Another aspect of drone killings involves ‘signature strikes’ whereby a drone operator identifies individuals whose behaviour is deemed suspect and who might then be eliminated, if the order is given from above. In 2012, 26 members of Congress signed a letter asking for the legal basis and due process behind the Obama administration’s sanctioning of signature strikes and expressed caution over the lack of transparency, accountability or oversight pertaining to America’s drone war.
By 2018 the armed drone club had grown to 12 members (China, Iran, Turkey, Pakistan, Iraq, Saudi Arabia, UAE, Egypt, Nigeria in addition to the original three), who had either manufactured their own armed UAVs or purchased them from other nations. A number of non-state actors (ISIS, PKK, Hezbollah, Hamas, Houthi militants) have also reportedly used drones in combat, albeit cruder versions than those used by the aforementioned states such as small drones outfitted with explosives that are made to crash into a target in a Kamikaze-like manner. Russia and India are among several other countries believed to be developing armed drones. Russia has however already developed its own unmanned submarine, or autonomous underwater vehicle, capable of carrying nuclear warheads.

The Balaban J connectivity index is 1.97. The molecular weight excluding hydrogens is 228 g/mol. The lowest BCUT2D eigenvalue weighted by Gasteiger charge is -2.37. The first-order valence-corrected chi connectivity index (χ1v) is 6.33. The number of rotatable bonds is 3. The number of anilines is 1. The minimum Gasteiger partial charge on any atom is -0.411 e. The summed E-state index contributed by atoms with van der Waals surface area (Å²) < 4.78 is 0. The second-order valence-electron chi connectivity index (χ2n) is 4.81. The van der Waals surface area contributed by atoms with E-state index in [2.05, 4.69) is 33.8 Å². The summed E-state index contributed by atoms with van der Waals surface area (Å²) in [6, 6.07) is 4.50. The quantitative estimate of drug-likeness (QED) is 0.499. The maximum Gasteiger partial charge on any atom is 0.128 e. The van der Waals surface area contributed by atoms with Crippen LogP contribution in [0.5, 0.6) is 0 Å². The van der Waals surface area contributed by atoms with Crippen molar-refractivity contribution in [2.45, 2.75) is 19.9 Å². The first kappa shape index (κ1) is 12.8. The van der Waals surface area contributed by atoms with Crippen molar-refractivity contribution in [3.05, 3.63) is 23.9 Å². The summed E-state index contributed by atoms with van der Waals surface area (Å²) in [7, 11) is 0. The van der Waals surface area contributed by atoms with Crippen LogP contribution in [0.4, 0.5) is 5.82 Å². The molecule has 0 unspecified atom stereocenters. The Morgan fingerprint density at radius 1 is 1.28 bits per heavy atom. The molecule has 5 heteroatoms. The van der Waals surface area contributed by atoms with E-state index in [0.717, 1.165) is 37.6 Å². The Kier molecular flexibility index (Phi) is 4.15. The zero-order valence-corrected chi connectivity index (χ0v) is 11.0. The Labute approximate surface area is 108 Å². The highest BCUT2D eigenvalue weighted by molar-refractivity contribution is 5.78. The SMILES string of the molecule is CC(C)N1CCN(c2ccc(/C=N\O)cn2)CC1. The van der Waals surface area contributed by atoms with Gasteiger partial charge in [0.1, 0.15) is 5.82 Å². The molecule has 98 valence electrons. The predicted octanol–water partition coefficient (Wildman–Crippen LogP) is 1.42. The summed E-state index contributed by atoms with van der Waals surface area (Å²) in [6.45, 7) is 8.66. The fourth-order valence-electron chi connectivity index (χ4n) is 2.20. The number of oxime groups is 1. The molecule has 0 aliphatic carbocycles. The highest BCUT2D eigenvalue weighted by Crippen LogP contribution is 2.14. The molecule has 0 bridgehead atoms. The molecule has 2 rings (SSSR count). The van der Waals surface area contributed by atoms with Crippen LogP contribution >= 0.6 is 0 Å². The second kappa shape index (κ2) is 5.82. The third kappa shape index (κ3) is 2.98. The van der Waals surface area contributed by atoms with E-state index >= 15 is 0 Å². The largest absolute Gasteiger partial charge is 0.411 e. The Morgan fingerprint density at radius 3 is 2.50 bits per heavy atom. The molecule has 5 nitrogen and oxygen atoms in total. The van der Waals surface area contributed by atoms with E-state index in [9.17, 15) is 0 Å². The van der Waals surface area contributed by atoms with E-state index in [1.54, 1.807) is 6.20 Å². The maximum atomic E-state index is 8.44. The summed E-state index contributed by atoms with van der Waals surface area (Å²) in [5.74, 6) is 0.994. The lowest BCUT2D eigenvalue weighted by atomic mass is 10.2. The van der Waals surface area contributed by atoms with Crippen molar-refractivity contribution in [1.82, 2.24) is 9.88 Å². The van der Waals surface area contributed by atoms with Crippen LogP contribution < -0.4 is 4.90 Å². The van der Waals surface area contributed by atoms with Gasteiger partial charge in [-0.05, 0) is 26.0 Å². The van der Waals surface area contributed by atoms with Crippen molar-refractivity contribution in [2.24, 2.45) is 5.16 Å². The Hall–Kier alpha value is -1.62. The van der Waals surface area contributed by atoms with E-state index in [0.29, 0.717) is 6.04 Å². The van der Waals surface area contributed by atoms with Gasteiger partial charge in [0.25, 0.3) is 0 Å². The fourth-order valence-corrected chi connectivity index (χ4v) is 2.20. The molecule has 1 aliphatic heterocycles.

While the USA and Israel are globally recognised drone exporters they may soon face competition from China, which has recently begun exporting armed drones. Chinese models are believed to be variants of US made Predator and Reaper drones that sell at a fraction of the price. Pressure from the US drone lobby led to the US easing restrictions on exporting armed UAVs in April 2018.
Drones are presently still under the direct control of a human operator, albeit one who may be thousands of miles away. The next stage in the evolution of drone warfare is predicted to be a move from unmanned to increasingly autonomous drones that can select their own targets and ultimately operate without human oversight. Such technology is being tested and developed and “influential people like [the late] Stephen Hawking, Elon Musk and Steve Wozniak have already urged a ban on warfare using autonomous weapons or artificial intelligence,” according to NATO Review magazine.